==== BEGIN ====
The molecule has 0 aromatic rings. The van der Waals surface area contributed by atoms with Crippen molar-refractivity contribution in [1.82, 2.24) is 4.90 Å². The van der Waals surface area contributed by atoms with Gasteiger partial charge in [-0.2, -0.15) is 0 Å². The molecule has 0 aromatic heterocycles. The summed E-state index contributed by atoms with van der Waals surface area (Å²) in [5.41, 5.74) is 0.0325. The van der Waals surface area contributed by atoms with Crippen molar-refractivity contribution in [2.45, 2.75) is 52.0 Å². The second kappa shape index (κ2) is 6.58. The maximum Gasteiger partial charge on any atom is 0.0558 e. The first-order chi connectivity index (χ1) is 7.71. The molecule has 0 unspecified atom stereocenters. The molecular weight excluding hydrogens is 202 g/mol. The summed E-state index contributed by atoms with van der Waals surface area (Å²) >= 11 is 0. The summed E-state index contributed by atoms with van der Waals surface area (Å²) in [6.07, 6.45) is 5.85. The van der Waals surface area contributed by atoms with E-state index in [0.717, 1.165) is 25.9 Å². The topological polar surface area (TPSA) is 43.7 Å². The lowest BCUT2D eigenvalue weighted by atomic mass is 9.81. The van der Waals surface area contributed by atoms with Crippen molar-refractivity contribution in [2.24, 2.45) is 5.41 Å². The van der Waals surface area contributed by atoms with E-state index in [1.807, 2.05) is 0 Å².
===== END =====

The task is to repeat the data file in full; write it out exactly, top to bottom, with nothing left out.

The molecule has 0 aromatic rings. The van der Waals surface area contributed by atoms with Crippen molar-refractivity contribution in [1.82, 2.24) is 4.90 Å². The van der Waals surface area contributed by atoms with Gasteiger partial charge in [-0.2, -0.15) is 0 Å². The molecule has 0 aromatic heterocycles. The summed E-state index contributed by atoms with van der Waals surface area (Å²) in [5.41, 5.74) is 0.0325. The van der Waals surface area contributed by atoms with Crippen molar-refractivity contribution in [2.45, 2.75) is 52.0 Å². The second kappa shape index (κ2) is 6.58. The maximum Gasteiger partial charge on any atom is 0.0558 e. The first-order chi connectivity index (χ1) is 7.71. The molecule has 0 unspecified atom stereocenters. The molecular weight excluding hydrogens is 202 g/mol. The summed E-state index contributed by atoms with van der Waals surface area (Å²) >= 11 is 0. The summed E-state index contributed by atoms with van der Waals surface area (Å²) in [6.07, 6.45) is 5.85. The van der Waals surface area contributed by atoms with E-state index in [0.717, 1.165) is 25.9 Å². The topological polar surface area (TPSA) is 43.7 Å². The lowest BCUT2D eigenvalue weighted by atomic mass is 9.81. The van der Waals surface area contributed by atoms with Crippen molar-refractivity contribution in [2.24, 2.45) is 5.41 Å². The van der Waals surface area contributed by atoms with E-state index in [1.807, 2.05) is 0 Å².